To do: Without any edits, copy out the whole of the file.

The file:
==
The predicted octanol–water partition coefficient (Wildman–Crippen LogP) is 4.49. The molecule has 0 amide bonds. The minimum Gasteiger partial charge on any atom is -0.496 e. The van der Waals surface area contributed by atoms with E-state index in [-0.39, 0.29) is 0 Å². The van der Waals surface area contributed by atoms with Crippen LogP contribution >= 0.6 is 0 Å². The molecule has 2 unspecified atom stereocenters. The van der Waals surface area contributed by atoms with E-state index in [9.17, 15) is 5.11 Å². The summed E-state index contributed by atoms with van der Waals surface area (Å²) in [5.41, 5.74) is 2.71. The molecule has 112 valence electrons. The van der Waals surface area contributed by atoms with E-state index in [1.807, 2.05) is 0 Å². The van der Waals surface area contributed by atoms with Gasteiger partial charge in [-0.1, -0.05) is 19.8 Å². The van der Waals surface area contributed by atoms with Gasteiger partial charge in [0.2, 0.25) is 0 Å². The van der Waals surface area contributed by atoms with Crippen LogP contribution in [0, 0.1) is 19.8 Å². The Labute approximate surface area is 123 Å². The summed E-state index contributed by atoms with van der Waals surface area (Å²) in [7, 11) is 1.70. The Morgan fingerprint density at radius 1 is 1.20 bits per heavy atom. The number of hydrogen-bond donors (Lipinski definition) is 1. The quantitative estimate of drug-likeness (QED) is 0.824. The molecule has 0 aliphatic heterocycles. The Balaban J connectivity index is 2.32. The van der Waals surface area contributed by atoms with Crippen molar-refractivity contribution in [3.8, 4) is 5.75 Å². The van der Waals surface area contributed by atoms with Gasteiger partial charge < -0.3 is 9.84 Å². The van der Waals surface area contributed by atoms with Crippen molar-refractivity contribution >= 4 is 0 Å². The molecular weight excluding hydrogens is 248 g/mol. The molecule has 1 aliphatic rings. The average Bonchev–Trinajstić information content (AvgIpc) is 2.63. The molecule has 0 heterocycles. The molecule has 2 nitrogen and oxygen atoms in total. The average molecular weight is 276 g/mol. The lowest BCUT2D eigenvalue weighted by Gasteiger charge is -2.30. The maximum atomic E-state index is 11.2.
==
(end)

The predicted octanol–water partition coefficient (Wildman–Crippen LogP) is 4.49. The molecule has 0 amide bonds. The minimum Gasteiger partial charge on any atom is -0.496 e. The van der Waals surface area contributed by atoms with E-state index in [-0.39, 0.29) is 0 Å². The van der Waals surface area contributed by atoms with Crippen LogP contribution >= 0.6 is 0 Å². The molecule has 2 unspecified atom stereocenters. The van der Waals surface area contributed by atoms with E-state index in [9.17, 15) is 5.11 Å². The summed E-state index contributed by atoms with van der Waals surface area (Å²) in [5.41, 5.74) is 2.71. The molecule has 112 valence electrons. The van der Waals surface area contributed by atoms with E-state index in [1.807, 2.05) is 0 Å². The van der Waals surface area contributed by atoms with Gasteiger partial charge in [-0.1, -0.05) is 19.8 Å². The van der Waals surface area contributed by atoms with Gasteiger partial charge in [0.2, 0.25) is 0 Å². The van der Waals surface area contributed by atoms with Crippen LogP contribution in [0, 0.1) is 19.8 Å². The Labute approximate surface area is 123 Å². The summed E-state index contributed by atoms with van der Waals surface area (Å²) in [7, 11) is 1.70. The Morgan fingerprint density at radius 1 is 1.20 bits per heavy atom. The number of hydrogen-bond donors (Lipinski definition) is 1. The quantitative estimate of drug-likeness (QED) is 0.824. The molecule has 0 aliphatic heterocycles. The Balaban J connectivity index is 2.32. The van der Waals surface area contributed by atoms with Crippen molar-refractivity contribution in [3.8, 4) is 5.75 Å². The van der Waals surface area contributed by atoms with Gasteiger partial charge < -0.3 is 9.84 Å². The van der Waals surface area contributed by atoms with Crippen molar-refractivity contribution >= 4 is 0 Å². The molecular weight excluding hydrogens is 248 g/mol. The molecule has 1 aliphatic rings. The average Bonchev–Trinajstić information content (AvgIpc) is 2.63. The molecule has 0 heterocycles. The molecule has 2 nitrogen and oxygen atoms in total. The average molecular weight is 276 g/mol. The lowest BCUT2D eigenvalue weighted by Gasteiger charge is -2.30. The maximum atomic E-state index is 11.2.